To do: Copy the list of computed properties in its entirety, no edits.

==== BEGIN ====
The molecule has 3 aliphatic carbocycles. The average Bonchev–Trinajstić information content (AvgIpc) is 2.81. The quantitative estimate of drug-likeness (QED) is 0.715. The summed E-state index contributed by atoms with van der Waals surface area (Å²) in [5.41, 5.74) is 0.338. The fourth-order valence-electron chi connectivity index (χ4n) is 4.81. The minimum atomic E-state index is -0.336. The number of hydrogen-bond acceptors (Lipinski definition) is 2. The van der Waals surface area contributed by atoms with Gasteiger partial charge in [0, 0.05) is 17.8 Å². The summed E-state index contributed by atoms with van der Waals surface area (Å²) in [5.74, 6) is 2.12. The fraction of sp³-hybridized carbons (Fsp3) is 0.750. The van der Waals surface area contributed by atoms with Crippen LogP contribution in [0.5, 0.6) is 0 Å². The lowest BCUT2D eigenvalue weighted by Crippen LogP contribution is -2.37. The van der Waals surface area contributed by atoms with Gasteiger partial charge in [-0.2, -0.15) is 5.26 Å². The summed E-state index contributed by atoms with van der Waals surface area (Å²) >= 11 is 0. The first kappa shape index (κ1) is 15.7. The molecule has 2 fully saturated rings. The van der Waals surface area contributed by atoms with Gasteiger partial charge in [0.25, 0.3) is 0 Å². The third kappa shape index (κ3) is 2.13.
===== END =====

The molecule has 3 aliphatic carbocycles. The average Bonchev–Trinajstić information content (AvgIpc) is 2.81. The quantitative estimate of drug-likeness (QED) is 0.715. The summed E-state index contributed by atoms with van der Waals surface area (Å²) in [5.41, 5.74) is 0.338. The fourth-order valence-electron chi connectivity index (χ4n) is 4.81. The minimum atomic E-state index is -0.336. The number of hydrogen-bond acceptors (Lipinski definition) is 2. The van der Waals surface area contributed by atoms with Gasteiger partial charge in [0, 0.05) is 17.8 Å². The summed E-state index contributed by atoms with van der Waals surface area (Å²) in [5.74, 6) is 2.12. The fraction of sp³-hybridized carbons (Fsp3) is 0.750. The van der Waals surface area contributed by atoms with Crippen LogP contribution in [0.5, 0.6) is 0 Å². The lowest BCUT2D eigenvalue weighted by Crippen LogP contribution is -2.37. The van der Waals surface area contributed by atoms with Gasteiger partial charge in [-0.2, -0.15) is 5.26 Å². The summed E-state index contributed by atoms with van der Waals surface area (Å²) >= 11 is 0. The first kappa shape index (κ1) is 15.7. The molecule has 2 fully saturated rings. The van der Waals surface area contributed by atoms with Gasteiger partial charge in [0.25, 0.3) is 0 Å². The third kappa shape index (κ3) is 2.13.